• The complexity of the repair (simple, intermediate, or complex). The anatomic location of the wounds closed: simple and intermediate category codes depend on location of the injury. For example, 12001–12007 refer to simple repairs on the scalp, neck, axillae, external genitalia, trunk, or extremities. Codes 12051–12057 indicate intermediate repairs of the wounds of the face, ears, eyelids, nose, lips, and mucous membranes.
    • The length of the wound closed (in centimeters): For example, code 12001 should be assigned for a repair involving any of the relevant anatomical locations that are 2.5 cm or less, while the code 12002 should be used for repairs that are 2.6 cm to 7.5 cm.
  • All the wounds repaired should be coded. If the patient had multiple lacerations of the same repair complexity on the same body part, the lengths of each wound should be added together to determine the code. Only repair lengths within a site can be added up. Lengths from different anatomic sites should be billed individually.
  • When more than one classification of wounds is repaired, the more complicated procedure must always be listed first. Modifier 51 should be added to the secondary procedure to indicate that multiple procedures were performed.
  • The repair of a superficial wound that does not require sutures but is closed with adhesive strips, is included in the fee for the E/M visit and should not be billed separately.
  • If the physician performed a deep-layered closure on the patient’s wound using staples for the method of repair, an intermediate repair code from the surgery section can be used. If the physician performed a single-layered closure but only had to perform extensive debridement in addition to the single-layered closure, therefore going above and beyond the normal debridement, the intermediate repair code can be billed.
  • A layered closure constitutes an intermediate repair and the intermediate repair code should be billed even if the physician does not specifically use the word “intermediate” in the documentation.
  • A complex repair code is used to bill the most complicated surgical repair that a physician will perform on the integumentary system, though this excludes excision of benign or malignant lesions. Complex repair is billed when the physician performs more than layered closure. Additionally, if a benign lesion was removed before the wound repair procedure, a minimum of two surgical codes can be billed: one for the removal and one for the repair.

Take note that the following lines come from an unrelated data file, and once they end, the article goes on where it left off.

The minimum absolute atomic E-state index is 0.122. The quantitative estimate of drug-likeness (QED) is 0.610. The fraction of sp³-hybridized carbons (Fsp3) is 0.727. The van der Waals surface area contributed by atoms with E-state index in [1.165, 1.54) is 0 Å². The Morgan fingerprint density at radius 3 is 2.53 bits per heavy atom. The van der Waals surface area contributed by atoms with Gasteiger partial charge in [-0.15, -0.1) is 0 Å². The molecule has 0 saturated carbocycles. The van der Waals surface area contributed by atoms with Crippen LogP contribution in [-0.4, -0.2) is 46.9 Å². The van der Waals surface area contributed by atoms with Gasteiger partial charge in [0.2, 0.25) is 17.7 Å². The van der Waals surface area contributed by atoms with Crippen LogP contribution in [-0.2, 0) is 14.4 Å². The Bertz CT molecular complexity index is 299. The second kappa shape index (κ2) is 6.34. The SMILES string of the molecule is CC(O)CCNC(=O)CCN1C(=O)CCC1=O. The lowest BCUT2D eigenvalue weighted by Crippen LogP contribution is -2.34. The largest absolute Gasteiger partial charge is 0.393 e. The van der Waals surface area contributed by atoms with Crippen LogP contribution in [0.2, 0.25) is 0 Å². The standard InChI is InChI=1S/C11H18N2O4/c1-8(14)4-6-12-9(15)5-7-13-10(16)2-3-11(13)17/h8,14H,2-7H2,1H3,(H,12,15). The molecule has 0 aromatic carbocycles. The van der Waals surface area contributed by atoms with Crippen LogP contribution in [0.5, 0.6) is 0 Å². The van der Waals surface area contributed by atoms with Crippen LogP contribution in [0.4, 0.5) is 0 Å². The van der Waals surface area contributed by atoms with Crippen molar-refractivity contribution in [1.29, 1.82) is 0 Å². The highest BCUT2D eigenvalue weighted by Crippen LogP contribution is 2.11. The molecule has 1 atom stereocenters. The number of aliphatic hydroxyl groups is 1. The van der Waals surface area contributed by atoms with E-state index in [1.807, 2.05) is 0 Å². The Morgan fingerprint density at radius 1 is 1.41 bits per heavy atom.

If repairs include deeper structures which are nerves, blood vessels and tendons, refer to the appropriate anatomic system selection of your CPT manual for correct coding. The repair of these associated wounds will be included in the primary procedure unless it qualifies as a complex repair, in which case modifier 59 would apply.

Suture removal, removal of sutures by the physician who originally placed them is not separately reportable. This is included in the initial laceration repair code. On the other hand, if the physician who removed the sutures did not place the sutures, then the suture removal would be considered part of E/M code and the E/M code only can be billed.

Debridement is not considered as a separate procedure and is usually treated as part of the repair procedure. However, debridement can be billed if the physician performs debridement on a day other than the wound closure procedure.

Comprehensive physician documentation is vital to determine the complexity and size of the repair(s). As there is considerable difference between the payment for the various repair types, always remember that the lack of proper documentation as well as the thorough knowledge of payer regulations and guidelines is critical to ensure accurate reimbursement of the procedures performed.

Thank you for listening!